Earlier today, Member of Parliament for the Cities of London & Westminster Nickie Aiken was selected to speak in the House as part of a debate marking the UN International Day of Education.
Unfortunately, the parliamentary time allotted for the debate ran out before Nickie was called to speak. Nickie has recorded the speech she would have given if time had allowed. You can watch the speech above or read a transcript of the speech below.
Yesterday, I attended the APPG for Global Education and heard from Selena, who lives in Kenya, tell her story as one of the first girls in her rural village to complete primary education.
Selena's powerful testimony also highlighted the devastating effect that the COVID-19 pandemic is having on developing countries. She told us of the increase in child marriage and pregnancy, and the fact that schools remain closed due to a lack of PPE, and with no prospect of online learning.
UNICEF reports that 463 million children across the world have been unable to access remote learning whilst their schools have been closed.
80% of children in Sub-Saharan Africa have no access to the internet at home.
The pandemic has clearly demonstrated that children in developing countries are both economically poorer but also technology deprived. I hope the international global technology and internet companies will work with governments, the UN, and NGOs to address this issue.
In my short time today, I would like to highlight an area that greatly concerns me and one we have seen raise its ugly head too many times over recent years, that of education being used as a target by extremists.
Just before Christmas, Nigeria's Government Science Secondary School was attacked by Boko Haram and 330 boys kidnapped and held for nearly a week.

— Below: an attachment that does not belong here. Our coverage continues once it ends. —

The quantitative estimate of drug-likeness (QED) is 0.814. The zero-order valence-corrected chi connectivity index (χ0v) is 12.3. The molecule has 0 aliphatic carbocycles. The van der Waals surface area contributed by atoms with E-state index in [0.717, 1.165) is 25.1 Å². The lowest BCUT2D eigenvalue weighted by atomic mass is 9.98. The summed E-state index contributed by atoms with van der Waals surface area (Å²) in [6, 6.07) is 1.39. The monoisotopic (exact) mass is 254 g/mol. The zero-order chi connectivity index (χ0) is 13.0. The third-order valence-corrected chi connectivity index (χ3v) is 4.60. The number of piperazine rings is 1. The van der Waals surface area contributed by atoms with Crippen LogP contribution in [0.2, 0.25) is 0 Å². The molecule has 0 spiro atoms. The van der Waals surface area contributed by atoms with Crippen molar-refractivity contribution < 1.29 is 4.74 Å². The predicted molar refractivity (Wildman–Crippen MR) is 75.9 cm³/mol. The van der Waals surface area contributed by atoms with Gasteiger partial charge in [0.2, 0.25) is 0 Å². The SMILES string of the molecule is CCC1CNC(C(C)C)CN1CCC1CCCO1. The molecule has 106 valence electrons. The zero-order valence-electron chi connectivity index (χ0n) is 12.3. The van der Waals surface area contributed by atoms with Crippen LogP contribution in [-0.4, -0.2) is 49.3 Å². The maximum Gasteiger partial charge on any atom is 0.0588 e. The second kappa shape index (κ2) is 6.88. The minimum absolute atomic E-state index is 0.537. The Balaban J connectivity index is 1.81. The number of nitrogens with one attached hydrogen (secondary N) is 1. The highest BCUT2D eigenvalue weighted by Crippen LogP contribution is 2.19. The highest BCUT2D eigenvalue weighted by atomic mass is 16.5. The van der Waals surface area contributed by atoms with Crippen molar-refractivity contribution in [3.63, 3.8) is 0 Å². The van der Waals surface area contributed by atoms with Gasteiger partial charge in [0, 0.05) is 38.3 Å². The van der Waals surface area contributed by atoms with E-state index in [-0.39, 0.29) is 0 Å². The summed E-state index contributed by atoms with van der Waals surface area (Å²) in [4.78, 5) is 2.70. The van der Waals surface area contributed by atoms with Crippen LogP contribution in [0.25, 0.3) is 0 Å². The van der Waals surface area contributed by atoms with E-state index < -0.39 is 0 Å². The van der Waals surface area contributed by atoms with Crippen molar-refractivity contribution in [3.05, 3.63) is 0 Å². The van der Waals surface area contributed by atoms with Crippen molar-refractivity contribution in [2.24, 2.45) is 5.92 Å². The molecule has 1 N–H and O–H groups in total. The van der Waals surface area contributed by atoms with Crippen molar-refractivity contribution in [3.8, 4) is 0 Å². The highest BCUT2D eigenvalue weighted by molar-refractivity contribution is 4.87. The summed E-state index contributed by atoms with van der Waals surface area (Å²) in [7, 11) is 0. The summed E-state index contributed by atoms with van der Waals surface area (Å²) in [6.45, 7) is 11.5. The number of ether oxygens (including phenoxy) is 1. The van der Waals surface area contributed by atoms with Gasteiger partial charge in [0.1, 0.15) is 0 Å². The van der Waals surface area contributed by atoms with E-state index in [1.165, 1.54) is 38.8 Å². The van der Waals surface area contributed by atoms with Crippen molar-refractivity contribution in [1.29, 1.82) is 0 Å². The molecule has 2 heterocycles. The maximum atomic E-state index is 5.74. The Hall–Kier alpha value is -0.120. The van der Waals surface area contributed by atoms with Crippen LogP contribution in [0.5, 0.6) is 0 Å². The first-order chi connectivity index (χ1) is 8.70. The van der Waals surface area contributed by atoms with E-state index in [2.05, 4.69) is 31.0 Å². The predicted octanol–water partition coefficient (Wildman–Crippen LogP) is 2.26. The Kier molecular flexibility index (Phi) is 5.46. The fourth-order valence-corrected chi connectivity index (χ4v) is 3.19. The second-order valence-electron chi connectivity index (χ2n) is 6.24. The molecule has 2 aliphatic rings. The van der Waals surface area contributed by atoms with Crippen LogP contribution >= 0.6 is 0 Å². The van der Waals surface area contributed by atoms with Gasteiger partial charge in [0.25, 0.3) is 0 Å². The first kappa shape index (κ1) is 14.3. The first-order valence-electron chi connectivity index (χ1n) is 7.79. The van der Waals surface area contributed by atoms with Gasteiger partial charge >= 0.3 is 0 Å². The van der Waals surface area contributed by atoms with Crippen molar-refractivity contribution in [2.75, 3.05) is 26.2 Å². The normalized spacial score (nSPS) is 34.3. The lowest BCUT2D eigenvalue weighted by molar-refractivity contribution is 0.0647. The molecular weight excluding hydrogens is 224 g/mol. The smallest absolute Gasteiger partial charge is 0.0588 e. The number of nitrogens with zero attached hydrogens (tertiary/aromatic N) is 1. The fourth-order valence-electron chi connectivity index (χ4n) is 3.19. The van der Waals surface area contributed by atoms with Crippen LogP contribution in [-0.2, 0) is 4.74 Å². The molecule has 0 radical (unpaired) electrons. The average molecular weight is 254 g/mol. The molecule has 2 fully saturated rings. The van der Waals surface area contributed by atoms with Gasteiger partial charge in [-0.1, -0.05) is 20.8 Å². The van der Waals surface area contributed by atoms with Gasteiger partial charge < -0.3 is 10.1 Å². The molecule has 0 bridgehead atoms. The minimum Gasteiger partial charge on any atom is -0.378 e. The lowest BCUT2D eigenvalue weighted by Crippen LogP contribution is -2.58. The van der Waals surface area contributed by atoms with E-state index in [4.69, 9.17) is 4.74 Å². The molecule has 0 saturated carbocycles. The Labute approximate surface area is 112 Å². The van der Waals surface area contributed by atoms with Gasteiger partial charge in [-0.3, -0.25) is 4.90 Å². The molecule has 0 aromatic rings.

In 2014, over 200 girls in Chibok in Nigeria were kidnapped by the same organisation, many forced into marriage and held for a number of years.
In Afghanistan under Taliban rule, girls were educated only to aged eight and many were forced into underground schools with teachers at threat of execution if discovered.
And, of course, the world is well aware of Malalia's experience of being targeted and nearly murdered by the Taliban for her campaign to secure education for girls.
With the UK set to co-host the Global Partnership for Education Replenishment summit this year and also host the G7, these are opportunities to lead the world on tackling the use of violence against education and encourage the global human rights sanction regulations to target the terrorist groups, like Boko Haram, that weaponise education.
The UK government is also well-placed to champion UN Resolution 1325 and encourage the use of more female peacekeepers and place safeguarding the ability of girls to access safe and secure education at the heart of operations in areas experiencing armed conflict.
Global Britain can take these opportunities to lead by example, to safeguard across the globe a girl's fundamental human right to education.